A Small City’s Film Festival With Big Talent

Our small city of Statesville, NC, had its film festival this weekend. It’s called Full Bloom. This is the 7th year, but only my second year attending. I wanted to from the start, but it was always a weekend I had another event going on. I’m so grateful for those that put it on and for those that sponsor it. This year it was bullet-proof. They did not have to sell a single ticket to break even. That’s a rarity!

One thing I have learned about film festivals. I always learn so much and am so inspired. The energy is unbelievable. A bunch of creatives will add passion to a community, even if they are passing through. Thankfully we have some who live here, too.

So let me tell you about a few of my favorite things.

I interviewed Juan Pablo Reyes a week or so ago for an article in NewsBreak. You can read it here. I wrote an email asking if perhaps we could set up a time to talk. He emailed me right back and said “I have about an hour available now if that works for you.”

Juan Pablo Reyes of “Samland”

It did and I took his whole hour.

He’s the type of person you adore from the start. “Samland” is his first feature and he should be so proud. It is excellent. The casting was perfect, the cinematography compelling, and the story not only well-written, but important.

This was the premiere of their film – in our little town. The two actors and the assistant director had not yet seen the film, so they watched with the rest of us.

The respect within their whole team was evident as they answered questions and shared their experience in Q&A afterward. They said there was a lot of improvisation and Juan said he was comfortable with them not sticking to the script letter by letter because he trusted their input and talent.

“Samland” group answers questions after their premiere

When they won Best Feature, their excitement was touching. It was Juan’s first feature and this was the first festival to accept their film and the place where they chose to premiere. We were blessed. It next shows at New York’s Latino Film Festival. They wanted to premiere it first, but we got it here!

Anyway, the movie is the story of an illegal immigrant who marries a woman (who happens to be a cocaine addict) to avoid being deported. It’s got grit and heart and humor and action and humanity. Before or after you see it consider what is the American Dream to you?

Meeting them all was such a complete pleasure. I plan to stalk all of their careers. I’m obsessive like that.

Next I’ll tell you about a woman who acted a major part in a movie at age 95. Bonnie Jourdan is now 97 and came to our festival to represent the film “The Legacy Sessions” (the filmmaker was not able to make it due to the shooting schedule of his current project).

Bonnie Jourdan with Brandon Sproul, one of the Festival committee members

When their film won Best Short Narrative she was such a delight. Well, that’s not quite true. She was a delight the whole time she was here. I’m not going to use the word inspiring to describe her, though she is. I’m going to say instead she teaches us the possibilities of what we can be as we age. If only we could only age as she does and retain our passion.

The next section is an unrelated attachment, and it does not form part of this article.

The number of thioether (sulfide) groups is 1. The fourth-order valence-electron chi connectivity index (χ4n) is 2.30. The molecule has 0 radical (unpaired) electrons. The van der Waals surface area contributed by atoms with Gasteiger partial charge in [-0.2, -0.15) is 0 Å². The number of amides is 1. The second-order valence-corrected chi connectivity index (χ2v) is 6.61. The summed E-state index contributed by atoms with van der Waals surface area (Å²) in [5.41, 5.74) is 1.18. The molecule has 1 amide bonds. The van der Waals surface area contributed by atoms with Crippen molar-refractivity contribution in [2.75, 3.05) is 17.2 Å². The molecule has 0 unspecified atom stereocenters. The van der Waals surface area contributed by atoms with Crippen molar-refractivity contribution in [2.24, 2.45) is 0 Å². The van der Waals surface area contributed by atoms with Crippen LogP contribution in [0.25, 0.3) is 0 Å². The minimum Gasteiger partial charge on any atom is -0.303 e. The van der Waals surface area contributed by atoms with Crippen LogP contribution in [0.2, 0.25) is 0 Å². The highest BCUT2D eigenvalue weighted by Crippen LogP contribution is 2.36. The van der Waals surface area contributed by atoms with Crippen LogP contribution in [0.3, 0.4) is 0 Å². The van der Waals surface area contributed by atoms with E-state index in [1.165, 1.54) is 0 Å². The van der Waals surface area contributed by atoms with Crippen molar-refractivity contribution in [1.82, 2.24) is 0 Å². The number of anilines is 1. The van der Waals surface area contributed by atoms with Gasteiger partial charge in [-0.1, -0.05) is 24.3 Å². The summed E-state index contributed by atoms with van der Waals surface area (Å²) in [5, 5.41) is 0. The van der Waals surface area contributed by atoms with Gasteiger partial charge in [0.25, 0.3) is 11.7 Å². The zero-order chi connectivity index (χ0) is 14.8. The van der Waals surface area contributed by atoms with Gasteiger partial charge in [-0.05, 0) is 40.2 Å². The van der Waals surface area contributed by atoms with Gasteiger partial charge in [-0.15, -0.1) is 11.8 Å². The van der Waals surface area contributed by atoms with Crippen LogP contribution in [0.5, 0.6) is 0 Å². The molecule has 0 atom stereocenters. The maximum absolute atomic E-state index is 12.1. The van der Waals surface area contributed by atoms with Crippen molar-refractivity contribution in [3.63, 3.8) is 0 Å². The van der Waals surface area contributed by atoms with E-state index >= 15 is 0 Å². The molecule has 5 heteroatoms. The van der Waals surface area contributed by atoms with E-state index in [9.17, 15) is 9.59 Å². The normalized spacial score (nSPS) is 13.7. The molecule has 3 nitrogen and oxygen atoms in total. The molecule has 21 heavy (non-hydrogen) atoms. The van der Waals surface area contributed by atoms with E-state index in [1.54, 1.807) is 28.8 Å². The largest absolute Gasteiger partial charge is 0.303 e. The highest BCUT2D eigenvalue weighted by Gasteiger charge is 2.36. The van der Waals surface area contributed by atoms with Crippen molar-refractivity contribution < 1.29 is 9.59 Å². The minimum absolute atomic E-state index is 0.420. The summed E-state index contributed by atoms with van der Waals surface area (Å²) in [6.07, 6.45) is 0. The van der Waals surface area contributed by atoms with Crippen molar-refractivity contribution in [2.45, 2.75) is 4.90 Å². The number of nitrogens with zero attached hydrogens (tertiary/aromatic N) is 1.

The young actress, Julie Kashmanian, was also very good. I did find a trailer of her online. She plays a teenager Darby whose mother has died so has gone to live with her dad, who she barely knows. She is forced into a drama class where one of the assignments pairs her with the 95-year old Flora. Their relationship changes her. It’s a tearjerker!

The film wins Best Short Narrative

The film “Saving Juliette” won for short documentary. It’s about how a coal ash pond impacts the wells in Juliette, Georgia (as it does in many other places, including my state) and how the town reacts after one man educates them, tests their water, and talks to them about things like the rate of chronic illness. It’s also a powerful picture of people fighting together. I believe this is a must-see for everyone and you can watch it on YouTube here!

One last one, which one the Festival Award. I love basketball and I love life stories. This film, Aulcie, was executive produced by Nancy Spielberg & Jon Weinbach, who also did Michael Jordan’s “The Last Dance”. I found that out afterward and thought it was interesting because I’d actually thought about that movie when I was watching. I went to UNC-Chapel Hill when Michael played there, so I am prejudiced in his favor, but even so I found this movie Aulcie more compelling.

Evey Wilson Wetherbee, director of Best Short Documentary “Saving Juliette”

Aulcie Perry was drafted and subsequently cut from the Knicks and ended up playing in Israel. He won two European championships and was a celebrity there dating a supermodel. He ended up with a drug problem, and going to jail on federal drug charges (at Butner Federal Prison, in NC). It’s a story of triumph, then falling, then getting back up. I hope it’s one that goes to Netflix. People deserve to see it. It’s playing at a lot of festivals, so look for it in your town.

I’ll stop for now. I wish you could have been here with me. You would have found a whole lot to fall in live with.

The red carpet, a gathering place

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